The kitchen, Matthew continued, is one of the things visitors really talk about. It contains cabinets from Dornbracht, a design firm based in Iserlohn, Germany. The cabinets in most people’s houses have long-edge hinges, opening on the right or left vertical side. Not so at the Hufft house. These are turned the other way round, with little garage-door-like coverings. They gleam with a silver-matte finish. And they’re a perfect match for Diane’s way of doing things in her kitchen (believe it, it’s her kitchen): There’s a compartment for everything. Everything is tidy. Nearby is a utility room with a computer, washer, dryer, cabinets, and skylights. It’s white, pristine, almost empty. Easy to keep clean.
In fact, Diane confides, she does have a cleaning woman who comes regularly to help look after the house, but she cleans the kitchen herself, to her extremely exacting standards. “I’m a bit of a fanatic about that,” she concedes. She’s not kidding: Diane also has been known to bleach the pavers in the vehicle courtyard. Nearby, the coat closets in the living area of the great room match the Dornbracht cabinets almost exactly-the key difference being that the closets were made under the direction of Chuck Askings, of Enchanted Woodworks. In Rogersville.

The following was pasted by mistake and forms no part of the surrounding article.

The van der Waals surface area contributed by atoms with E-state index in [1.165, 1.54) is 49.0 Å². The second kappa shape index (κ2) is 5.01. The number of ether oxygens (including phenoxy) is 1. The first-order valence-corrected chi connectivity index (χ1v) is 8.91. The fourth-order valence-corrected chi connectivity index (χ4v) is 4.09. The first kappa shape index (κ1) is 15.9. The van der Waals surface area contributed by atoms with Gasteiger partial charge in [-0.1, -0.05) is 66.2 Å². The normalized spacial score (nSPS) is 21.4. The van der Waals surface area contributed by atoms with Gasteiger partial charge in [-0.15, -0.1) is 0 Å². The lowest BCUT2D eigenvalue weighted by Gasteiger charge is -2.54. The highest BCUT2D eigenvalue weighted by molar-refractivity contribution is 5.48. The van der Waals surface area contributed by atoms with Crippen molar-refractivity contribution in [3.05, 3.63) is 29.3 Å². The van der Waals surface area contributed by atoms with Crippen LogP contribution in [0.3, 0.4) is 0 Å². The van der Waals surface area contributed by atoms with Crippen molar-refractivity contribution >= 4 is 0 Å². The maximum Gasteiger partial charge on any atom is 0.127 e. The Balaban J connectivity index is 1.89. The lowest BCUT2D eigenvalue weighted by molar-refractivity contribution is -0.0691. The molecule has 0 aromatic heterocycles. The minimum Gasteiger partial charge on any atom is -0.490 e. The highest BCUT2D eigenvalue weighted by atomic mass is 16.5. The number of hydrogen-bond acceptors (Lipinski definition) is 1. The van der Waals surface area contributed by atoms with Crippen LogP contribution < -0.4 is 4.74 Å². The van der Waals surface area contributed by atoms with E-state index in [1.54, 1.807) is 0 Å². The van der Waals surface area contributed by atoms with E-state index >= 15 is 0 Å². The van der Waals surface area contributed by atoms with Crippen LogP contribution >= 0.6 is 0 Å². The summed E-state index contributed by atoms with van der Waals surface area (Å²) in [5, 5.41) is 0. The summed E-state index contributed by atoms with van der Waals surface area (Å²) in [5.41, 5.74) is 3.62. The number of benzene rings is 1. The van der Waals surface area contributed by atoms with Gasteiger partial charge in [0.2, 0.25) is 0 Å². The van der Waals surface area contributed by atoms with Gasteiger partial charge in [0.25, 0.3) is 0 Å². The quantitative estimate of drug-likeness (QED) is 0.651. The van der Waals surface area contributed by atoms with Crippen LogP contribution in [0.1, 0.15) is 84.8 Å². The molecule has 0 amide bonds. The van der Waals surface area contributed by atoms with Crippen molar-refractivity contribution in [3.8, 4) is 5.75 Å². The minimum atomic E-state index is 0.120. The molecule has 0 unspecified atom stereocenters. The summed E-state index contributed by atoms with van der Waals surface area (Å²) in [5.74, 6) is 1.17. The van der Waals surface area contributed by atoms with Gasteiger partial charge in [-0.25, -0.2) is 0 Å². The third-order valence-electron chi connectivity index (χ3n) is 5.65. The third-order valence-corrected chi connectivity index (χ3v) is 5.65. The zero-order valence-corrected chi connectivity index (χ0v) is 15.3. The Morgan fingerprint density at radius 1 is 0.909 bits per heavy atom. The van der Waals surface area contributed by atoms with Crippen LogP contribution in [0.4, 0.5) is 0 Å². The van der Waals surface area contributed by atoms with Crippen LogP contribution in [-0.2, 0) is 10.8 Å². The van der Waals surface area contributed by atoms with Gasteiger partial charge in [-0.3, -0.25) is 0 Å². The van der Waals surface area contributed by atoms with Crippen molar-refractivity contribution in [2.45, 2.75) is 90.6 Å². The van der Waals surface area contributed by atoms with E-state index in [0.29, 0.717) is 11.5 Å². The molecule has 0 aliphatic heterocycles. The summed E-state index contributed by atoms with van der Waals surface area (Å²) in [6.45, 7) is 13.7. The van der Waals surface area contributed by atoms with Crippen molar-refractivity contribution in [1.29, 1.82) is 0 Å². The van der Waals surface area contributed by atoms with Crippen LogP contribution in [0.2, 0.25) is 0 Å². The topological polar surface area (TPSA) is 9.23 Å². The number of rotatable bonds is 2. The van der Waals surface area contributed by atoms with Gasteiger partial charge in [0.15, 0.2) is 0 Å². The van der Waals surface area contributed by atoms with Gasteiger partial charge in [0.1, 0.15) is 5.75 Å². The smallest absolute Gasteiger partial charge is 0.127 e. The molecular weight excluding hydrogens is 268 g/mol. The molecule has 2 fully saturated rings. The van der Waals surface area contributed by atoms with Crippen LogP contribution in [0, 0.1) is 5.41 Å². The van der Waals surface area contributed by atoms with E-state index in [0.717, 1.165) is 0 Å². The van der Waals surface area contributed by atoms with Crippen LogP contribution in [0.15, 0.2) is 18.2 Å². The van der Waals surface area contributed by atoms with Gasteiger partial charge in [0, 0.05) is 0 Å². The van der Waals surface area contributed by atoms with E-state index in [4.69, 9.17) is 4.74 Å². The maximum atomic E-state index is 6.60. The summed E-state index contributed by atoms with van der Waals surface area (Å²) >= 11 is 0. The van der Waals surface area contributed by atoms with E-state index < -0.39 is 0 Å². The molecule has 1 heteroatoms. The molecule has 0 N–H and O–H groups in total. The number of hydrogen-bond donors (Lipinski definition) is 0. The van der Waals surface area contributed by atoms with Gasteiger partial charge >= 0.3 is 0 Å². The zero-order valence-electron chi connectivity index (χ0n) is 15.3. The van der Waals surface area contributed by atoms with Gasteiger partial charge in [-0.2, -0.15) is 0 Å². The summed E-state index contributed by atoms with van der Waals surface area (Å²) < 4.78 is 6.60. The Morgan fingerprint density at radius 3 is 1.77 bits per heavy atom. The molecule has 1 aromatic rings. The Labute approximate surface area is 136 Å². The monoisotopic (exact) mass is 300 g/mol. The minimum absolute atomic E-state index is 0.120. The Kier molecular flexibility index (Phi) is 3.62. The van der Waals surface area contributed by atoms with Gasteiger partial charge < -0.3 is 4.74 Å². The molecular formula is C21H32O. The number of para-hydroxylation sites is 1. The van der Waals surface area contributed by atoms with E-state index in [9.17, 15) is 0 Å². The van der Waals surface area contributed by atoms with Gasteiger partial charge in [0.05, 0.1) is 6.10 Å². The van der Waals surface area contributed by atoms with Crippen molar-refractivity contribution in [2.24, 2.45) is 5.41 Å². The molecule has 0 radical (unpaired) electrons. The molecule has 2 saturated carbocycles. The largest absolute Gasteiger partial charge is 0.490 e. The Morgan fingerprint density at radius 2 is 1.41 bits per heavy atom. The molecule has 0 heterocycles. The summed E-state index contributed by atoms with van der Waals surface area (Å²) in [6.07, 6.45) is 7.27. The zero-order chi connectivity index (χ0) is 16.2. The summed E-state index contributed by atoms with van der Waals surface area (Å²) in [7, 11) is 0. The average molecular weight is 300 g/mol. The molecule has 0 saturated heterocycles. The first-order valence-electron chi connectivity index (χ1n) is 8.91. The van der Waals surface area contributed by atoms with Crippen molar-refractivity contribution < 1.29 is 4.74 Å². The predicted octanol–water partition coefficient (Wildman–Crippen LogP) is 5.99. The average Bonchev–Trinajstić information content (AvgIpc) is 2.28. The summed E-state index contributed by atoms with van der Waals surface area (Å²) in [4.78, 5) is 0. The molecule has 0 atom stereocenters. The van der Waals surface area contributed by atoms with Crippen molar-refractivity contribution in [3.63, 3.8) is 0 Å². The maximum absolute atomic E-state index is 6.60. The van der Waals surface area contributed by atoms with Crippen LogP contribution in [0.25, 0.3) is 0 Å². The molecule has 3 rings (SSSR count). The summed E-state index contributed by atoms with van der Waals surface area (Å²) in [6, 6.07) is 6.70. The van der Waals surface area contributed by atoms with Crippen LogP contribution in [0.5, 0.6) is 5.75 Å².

Matthew goes into the hallway that leads northwest. It’s the gallery hall-with a glass wall on one side and the concrete and split-block form of the Line making up the other side. Lined with art, the gallery hall has a fireplace visible at one end. If it’s not art, it’s something visual at all times. Visitors notice, along the Line, that paintings hang on the wall, but they seem to hang from nothing. There’s a track hanging system that allows paintings to be supported without drilling holes. In this place, holes in the wall would be brutal, crude.
The first door off the gallery hall leads into the master suite. The door is in the same mahogany pattern as the front door of the house, and slides rather than hinges. Inside, there is some art, including an actual print signed by American artist Robert Rauchenberg-as good as anything in Andy Williams’s modernist collections. That’s one thing visitors notice, but then their eyes are glued to the wall behind the bed, done entirely in panels of leather.
It’s at this point that Diane, who accompanies Matthew on this visitor tour, says something remarkable. “We were so unfamiliar with anything contemporary,” she says. Until Matthew designed and built this house. “It was a team effort,” Matthew is quick to say. It’s interesting to watch him as he talks to his mom or when he gives me a tour. Often people associate architects with chilly, remote figures like Frank Lloyd Wright or absurd ones like Daniel Libeskind; Matthew seems to be more of a people-skills kind of guy, always the gracious host.